Rupert’s Land and the Métis
Beginning in 1670, the Hudson’s Bay Company (HBC) held legal control over all lands whose waters drained into Hudson Bay. Known as Rupert’s Land, this territory included all of current day Manitoba. The HBC’s policies in the region included limiting the number of white immigrants who could settle in the area. The Métis population, as a result, became predominant. The Métis were the offspring of European fur traders – mostly French, Scottish and Irish – and local Indigenous people. By 1870, the Métis population in the Red River valley was estimated at 10,000 inhabitants.
Westward expansion by the United States became an increasing concern to the Canadian government, and jeopardized Prime Minister John A. Macdonald’s vision of a Canadian nation extending from sea to sea. As a result, the government began a policy of encouraging western immigration, and negotiated with the HBC for the purchase of Rupert’s Land.
The threatened influx of new settlers into the region caused fear among the Métis. They saw their way of life endangered, including their French and Roman Catholic heritage, their system of land ownership and governance, and their reliance on the land, including the fur trade and the buffalo hunt.
Red River Rebellion
Local anxiety, especially over Métis land rights, led to demands by local people for a voice in creating the terms under which the Red River Colony would be incorporated into Canada. A popularly elected convention, reflecting the settlement's cultural diversity, supported the creation of a provisional government – considered illegal by Ottawa – that was dominated by Louis Riel.
Riel then led the Red River Rebellion against the federal government. During the unrest that followed, Riel's order to execute Thomas Scott deeply divided Canadians along French/English lines, with Riel depicted as either a hero or an outlaw. Many, particularly Protestants from Ontario, wanted Macdonald to take action against the Riel insurgents, however Macdonald chose to negotiate. Three Red River delegates were sent to Ottawa for this purpose.
Four successive lists of rights were drafted by the provisional government; the final version became the basis of federal legislation creating Manitoba. The final list demanded that Manitoba be admitted into Confederation as a province, not a territory; that the lieutenant governor of the new province speak both official languages; and that members of the provisional government not face legal consequences for their actions in the Rebellion.
The Manitoba Act received royal assent and became law on 12 May 1870. Due to the position of strength of the Métis, and with support by Québec, the Manitoba Act essentially established a Métis province. Macdonald thought the creation of a new province was premature. With its small population and size (Manitoba was then a much smaller piece of geography centred on what is today Winnipeg), the province could not support itself financially. Macdonald's reservations may have also reflected his concerns that the majority of inhabitants in Manitoba did not possess Ontarian or British roots.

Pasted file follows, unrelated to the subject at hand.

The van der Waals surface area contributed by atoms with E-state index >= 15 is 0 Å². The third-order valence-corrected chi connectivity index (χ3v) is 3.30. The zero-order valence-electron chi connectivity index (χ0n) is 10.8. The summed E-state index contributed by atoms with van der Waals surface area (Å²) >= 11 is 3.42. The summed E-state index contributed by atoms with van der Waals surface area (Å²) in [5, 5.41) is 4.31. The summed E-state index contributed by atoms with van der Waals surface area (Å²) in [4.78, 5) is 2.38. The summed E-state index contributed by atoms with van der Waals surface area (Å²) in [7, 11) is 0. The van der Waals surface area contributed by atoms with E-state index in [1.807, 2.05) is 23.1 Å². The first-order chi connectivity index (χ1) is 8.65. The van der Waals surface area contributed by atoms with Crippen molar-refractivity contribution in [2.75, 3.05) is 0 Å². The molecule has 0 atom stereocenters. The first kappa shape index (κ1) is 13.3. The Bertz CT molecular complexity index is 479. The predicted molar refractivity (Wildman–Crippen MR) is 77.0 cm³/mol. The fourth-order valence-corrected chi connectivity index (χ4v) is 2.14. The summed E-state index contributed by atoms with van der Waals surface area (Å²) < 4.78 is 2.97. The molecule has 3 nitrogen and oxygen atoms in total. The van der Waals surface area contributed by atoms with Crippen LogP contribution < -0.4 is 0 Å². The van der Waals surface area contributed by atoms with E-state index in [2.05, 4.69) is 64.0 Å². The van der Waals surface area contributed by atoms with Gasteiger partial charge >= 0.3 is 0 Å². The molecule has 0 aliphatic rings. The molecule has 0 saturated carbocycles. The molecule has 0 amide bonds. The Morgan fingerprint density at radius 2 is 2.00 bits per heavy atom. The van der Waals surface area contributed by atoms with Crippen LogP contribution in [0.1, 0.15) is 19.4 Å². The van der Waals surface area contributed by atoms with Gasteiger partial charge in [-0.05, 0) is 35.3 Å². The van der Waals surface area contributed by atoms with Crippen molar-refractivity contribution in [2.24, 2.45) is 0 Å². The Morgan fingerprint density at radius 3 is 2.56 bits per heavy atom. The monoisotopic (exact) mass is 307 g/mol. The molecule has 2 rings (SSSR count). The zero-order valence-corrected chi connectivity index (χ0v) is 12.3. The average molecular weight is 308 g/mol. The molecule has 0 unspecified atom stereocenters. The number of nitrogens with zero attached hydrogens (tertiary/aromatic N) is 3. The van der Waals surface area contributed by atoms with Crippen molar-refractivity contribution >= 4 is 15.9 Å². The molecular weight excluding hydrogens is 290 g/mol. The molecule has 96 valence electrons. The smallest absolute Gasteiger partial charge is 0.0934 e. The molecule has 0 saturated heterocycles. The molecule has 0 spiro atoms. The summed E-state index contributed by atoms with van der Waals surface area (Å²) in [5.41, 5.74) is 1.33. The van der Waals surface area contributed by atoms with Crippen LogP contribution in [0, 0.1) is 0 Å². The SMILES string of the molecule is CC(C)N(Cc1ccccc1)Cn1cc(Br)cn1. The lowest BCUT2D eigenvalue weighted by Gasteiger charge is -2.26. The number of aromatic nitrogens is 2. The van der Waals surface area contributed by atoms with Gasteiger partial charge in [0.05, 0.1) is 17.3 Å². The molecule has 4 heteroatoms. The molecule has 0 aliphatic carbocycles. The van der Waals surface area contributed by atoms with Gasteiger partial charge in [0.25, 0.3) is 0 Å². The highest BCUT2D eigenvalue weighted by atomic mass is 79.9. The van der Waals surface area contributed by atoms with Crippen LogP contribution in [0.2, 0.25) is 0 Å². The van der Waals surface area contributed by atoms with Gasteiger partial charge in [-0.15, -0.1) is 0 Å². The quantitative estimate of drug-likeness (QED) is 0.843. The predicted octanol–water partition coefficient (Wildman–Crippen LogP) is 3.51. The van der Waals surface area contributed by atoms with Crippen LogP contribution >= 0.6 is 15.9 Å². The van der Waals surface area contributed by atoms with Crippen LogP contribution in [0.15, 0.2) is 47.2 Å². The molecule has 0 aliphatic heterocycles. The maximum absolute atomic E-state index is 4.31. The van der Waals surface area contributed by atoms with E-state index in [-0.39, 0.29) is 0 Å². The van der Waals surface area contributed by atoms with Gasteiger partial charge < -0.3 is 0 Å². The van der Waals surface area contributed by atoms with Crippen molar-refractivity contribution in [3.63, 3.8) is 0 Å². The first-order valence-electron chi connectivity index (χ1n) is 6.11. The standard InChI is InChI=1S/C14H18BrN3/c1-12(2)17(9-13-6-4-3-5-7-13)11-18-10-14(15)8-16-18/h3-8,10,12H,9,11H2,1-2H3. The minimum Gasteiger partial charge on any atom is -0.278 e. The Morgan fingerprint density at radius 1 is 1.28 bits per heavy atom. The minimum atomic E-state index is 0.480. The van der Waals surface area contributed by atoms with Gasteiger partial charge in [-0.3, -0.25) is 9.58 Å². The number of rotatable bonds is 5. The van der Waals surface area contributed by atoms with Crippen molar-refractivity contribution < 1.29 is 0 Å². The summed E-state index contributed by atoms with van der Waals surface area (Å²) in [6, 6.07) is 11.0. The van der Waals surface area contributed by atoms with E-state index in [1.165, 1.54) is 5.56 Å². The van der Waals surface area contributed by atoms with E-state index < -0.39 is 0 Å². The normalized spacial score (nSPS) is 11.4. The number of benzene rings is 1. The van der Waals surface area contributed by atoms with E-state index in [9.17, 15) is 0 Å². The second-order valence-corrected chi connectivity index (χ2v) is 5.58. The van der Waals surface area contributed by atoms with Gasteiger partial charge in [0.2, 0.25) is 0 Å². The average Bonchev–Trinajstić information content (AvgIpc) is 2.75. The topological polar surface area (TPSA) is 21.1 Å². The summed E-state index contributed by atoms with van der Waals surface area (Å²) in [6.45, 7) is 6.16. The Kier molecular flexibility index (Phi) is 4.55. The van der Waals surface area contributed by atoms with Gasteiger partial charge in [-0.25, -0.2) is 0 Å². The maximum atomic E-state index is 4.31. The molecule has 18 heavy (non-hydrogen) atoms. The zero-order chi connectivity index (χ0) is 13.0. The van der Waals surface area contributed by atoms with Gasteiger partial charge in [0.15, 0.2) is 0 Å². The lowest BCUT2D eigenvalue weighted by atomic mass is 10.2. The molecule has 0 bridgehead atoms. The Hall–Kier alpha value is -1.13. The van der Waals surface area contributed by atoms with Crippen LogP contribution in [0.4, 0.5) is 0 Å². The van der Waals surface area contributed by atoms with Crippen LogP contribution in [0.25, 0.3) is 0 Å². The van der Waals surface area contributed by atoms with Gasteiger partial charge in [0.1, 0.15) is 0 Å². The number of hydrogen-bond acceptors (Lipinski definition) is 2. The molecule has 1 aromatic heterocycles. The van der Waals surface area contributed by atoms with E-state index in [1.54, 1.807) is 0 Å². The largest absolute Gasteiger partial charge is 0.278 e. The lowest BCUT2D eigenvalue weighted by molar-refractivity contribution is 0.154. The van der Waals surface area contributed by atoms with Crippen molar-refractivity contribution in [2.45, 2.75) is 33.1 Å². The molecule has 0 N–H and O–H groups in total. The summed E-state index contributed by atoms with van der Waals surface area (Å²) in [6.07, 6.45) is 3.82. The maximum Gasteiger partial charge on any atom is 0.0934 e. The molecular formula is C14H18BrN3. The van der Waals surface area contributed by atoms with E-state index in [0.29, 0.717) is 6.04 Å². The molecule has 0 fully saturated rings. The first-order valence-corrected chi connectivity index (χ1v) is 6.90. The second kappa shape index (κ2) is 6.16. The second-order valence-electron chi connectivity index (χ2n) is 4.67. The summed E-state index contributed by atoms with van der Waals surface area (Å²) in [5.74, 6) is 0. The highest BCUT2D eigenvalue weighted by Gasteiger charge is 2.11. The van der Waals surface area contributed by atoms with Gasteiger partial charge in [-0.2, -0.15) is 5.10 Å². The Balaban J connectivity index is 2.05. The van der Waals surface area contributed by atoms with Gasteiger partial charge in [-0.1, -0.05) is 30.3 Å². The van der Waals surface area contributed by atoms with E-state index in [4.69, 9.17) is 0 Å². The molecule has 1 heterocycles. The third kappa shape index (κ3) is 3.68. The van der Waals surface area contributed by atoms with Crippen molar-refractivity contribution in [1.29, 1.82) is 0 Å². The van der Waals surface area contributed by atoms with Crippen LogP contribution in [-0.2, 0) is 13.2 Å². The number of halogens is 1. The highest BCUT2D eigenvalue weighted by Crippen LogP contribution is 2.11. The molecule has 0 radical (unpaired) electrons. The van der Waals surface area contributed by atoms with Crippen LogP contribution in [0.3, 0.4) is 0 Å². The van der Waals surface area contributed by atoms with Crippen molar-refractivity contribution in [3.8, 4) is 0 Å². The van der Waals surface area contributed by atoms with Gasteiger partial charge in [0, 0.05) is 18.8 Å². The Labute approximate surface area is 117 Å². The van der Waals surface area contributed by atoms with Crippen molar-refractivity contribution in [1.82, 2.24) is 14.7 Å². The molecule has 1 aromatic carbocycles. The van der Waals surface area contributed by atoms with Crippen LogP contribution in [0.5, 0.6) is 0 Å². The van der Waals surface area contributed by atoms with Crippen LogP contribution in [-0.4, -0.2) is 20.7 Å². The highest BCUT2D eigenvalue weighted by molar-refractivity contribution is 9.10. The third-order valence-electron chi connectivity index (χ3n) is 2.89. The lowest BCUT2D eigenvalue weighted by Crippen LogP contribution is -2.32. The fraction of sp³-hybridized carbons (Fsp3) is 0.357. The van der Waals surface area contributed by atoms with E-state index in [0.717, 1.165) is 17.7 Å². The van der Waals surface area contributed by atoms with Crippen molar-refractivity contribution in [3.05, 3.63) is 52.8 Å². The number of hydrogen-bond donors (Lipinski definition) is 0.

Despite Macdonald's reluctance, Manitoba entered Canada as a province. English and French-language rights were safeguarded in the new legislature and the courts, as were Protestant and Roman Catholic educational rights. The right to education in either English or French, however, was not protected. Ottawa agreed to pay subsidies to the provincial government, roughly 1,400,000 acres of land were set aside for the Métis, and the province received four seats in the federal Parliament – strong representation considering the small population.
Unlike in other provinces at the time, the federal government retained control of Manitoba's natural resources, in particular unallocated land, which was to be sold to support the building of a Pacific railway – which became a magnet for immigration. The new province of Manitoba thus entered Confederation as a province unlike the original four. Its creation revealed Ottawa's resolve to control western development.
Many of the Manitoba Act's promised benefits were short-lived. Ottawa moved 1,500 troops into the province, and white settlers began to arrive in large numbers. Protestant Ontarians regarded Manitoba as a ‘half-breed’ province, and this spiteful attitude was reflected in future actions.
The Métis were not able to acquire their land rights until proper surveying of the land was performed. This took up to three years to complete. In lieu of land, many Métis families were issued scrip entitling them to 64 hectares of land. The scrip was a promissory note on a piece of paper. The Métis had little exposure to the financial and legal systems of eastern Canada, including deeds, money, and written laws. Not knowing the value of the piece of paper, many Métis were cheated out of their entitlement by more savvy speculators.
The federal government also passed a number of laws affecting how the Métis land distribution was to take place. An example is the Dominion Lands Act of 1872 which favoured the occupation of land by newly arrived (non-Métis) settlers. While it is debatable whether Ottawa intentionally impeded the allotment of land grants, or if this was the result of poor administration and lack of competence, the fact remains that as little as 15 per cent of the original 1.4 million acres promised under the Act were ever distributed.
Although the bilingual merits of the Manitoba Act would be extended to the remainder of the North-West Territories in 1875, most of these bilingual and bicultural provisions would be abolished between 1890 and 1905, creating a unilingual West.
Ultimately, many Metis found themselves migrating further westward in order to pursue and maintain their traditional lifestyle. Many settled in the area of Batoche, in what is today Saskatchewan, which would be the scene of an even bloodier uprising against federal authority in 1885.